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Sultan of satire

Hugh Pearman

Thank goodness Ian Martin still finds time to share his world of just-plausible madness with us. Except for that dachshund…

Ian Martin’s a sort of friend of mine I think – hard to tell really, he’s so sarcastic and faux-prickly and ALWAYS performing – but we keep up a social-media banter and very occasionally lunch. We were even colleagues long ago in the post-punk era when he had a band with an actual record deal but did the architectural journalism to pay some of the bills. So we go back a bit – nearly 40 years as he obligingly reminds me in his scrawled flyleaf note – but I must be honest: I’ve never been convinced by the satirical dog.

We’re talking about Martin’s weekly – now fortnightly – columns in the Architects’ Journal here. You know, THAT dog. Bauhau, the dachshund writer for the Creative on Sunday who replaced his master Darcy Farquear’say as Epic Space critic on that esteemed paper, so consigning the latter to being an increasingly embittered ghost-writer for his own quivering pet. The dog that wears a Zaha Hadid onesie or whatever. I always prefer the Ian columns where the dog is absent, just as I always used to prefer The Sunday Times on the weeks with the blessed words ‘AA Gill is away’, whereupon one felt a sense of glorious release. For me, Martin jumped the shark with that dog, admittedly an impressive feat. But if that’s a false note (thousands will disagree) it’s pretty much the only one in the world of just-plausible madness he has made.

Anyway, now he’s put together a collection of the best of these columns, published by Unbound, which means by subscription. The subscription list filled up very quickly: Martin’s writing is highly valued, as you’d hope of a writer for TV political satires The Thick of It, VEEP, and the forthcoming feature film The Death of Stalin. When he hit this golden seam of work, all with the crack team assembled by comedy genius Armando Iannucci, I was surprised that he kept up the architectural satire. But it seems to be a kind of relaxation for him, maybe practice, and besides, he’s very loyal and a workaholic. We’re lucky he did. Like every long-term columnist he waxes and wanes but not by much: the consistency over the years is remarkable. And the book boasts a foreword by Chris Addison, comic actor and director, who is becoming a bit of a Iannucci type himself. 

Ian Martin: you hear his voice in the mouths of various TV characters.
Ian Martin: you hear his voice in the mouths of various TV characters.

Addison annoyingly makes all the points about Martin’s writing that I was going to make, plus some better ones. For instance he remarks, with inside knowledge, that you hear Martin’s voice in the mouths of various TV characters even if he hasn’t necessarily written them himself, such is his linguistic influence on his fellow writers. Apparently the man who coined the word ‘omnishambles’ – put in the mouth of the Thick of It’s demented political strategist Malcolm Tucker and declared Word of the Year 2012 – was Tony Roche, not Ian Martin, but Roche did so in homage to his colleague Martin’s style.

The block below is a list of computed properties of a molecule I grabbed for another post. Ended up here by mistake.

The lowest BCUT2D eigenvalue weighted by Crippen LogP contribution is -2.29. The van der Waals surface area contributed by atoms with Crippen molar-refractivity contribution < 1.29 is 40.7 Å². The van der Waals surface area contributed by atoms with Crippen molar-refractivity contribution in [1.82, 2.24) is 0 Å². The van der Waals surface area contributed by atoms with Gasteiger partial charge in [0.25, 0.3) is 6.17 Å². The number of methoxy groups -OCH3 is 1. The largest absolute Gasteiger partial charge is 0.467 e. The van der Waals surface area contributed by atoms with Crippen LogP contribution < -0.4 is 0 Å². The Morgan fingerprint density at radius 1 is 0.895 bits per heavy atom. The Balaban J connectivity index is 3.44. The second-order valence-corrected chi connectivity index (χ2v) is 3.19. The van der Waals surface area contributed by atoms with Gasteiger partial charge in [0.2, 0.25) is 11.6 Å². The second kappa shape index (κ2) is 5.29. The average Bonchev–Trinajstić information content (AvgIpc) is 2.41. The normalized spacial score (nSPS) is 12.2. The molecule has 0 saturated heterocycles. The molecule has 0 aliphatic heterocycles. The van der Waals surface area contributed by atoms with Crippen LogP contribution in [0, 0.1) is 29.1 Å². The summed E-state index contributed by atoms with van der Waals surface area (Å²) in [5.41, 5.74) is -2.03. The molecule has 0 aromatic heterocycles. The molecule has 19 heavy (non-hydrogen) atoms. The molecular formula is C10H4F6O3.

Addison also singles out the titles that Martin gives the columns in this book, with particular reference to ‘I Sense My Enemies Massing Like Simpering Starlings’. In fact, any aspiring writer, comic or otherwise, can learn a lot just by glancing down the contents list. There you’ll also find ‘The Slightly Underground Railway’, ‘The Decadent Egg’, ‘There Is No Rationalism But Rationalism’, ‘Little Stripey Crestfallen Moons’, ‘A Bubble of Absence Enclosed by Sentient Retardant Foam’  and ‘Laughable Bear In a Frock’. There are various sweary ones, of course. Martin’s swearing is an exercise in linguistic baroque that deserves grade I listing. The entire character of his diary narrator in these columns – vainglorious, wholly amoral, thin-skinned, disdainful and endlessly ingenious to no good purpose – is captured in that simpering starlings one. As it is, for instance, in ‘Ha Ha Ha You Fucking Ants’. No one need be surprised that Martin greatly admires both Philip Larkin and ultra-dark comedian Frankie Boyle, himself a mighty and filthy wordsmith. 

Ian Martin’s swearing is an exercise in linguistic baroque that deserves grade I listing

The cast of non-canine characters in these columns is huge of course. Amy Blackwater, the permanently balaclava-clad, wheelchair-bound ‘ecomentalist’ whose chosen means of architectural protest is dynamite. My personal favourite, hopeless Tory politician the Hon Aeneas Upmother-Brown with his ever-attendant menacing swarm of mood-sensing bees. Beansy, the nanofuturologist. Rock Steady Eddie, the chip-munching, pint-gulping ‘fixer’ employed by the narrator. Many actual people given pseudonyms, some taking more working out than others (Loaf, Molly Bismuth, Tub Haagendaas). And there’s always The Royal Institute for the Protection (later ‘Pop-Uption’) of British Architects with its unending sequence of fantastically deluded, ritualistically inclined presidents.

And sometimes there’s broad comedy just for the joy of it. ‘Wednesday: I have informed Buildings That Resemble Breasts Quarterly that I am putting it in the hands of my lawyer. More sniggering. Insufferable.’ 

As Chris Addison rightly observes, all this is only incidentally and contractually about architecture. ‘They are satires on an entire culture… they are a satire on language itself.’  That’s it. Bosh!

Epic Space: the architectural diaries, by Ian Martin, is published by Unbound, £20 hardback, £10 ebook.


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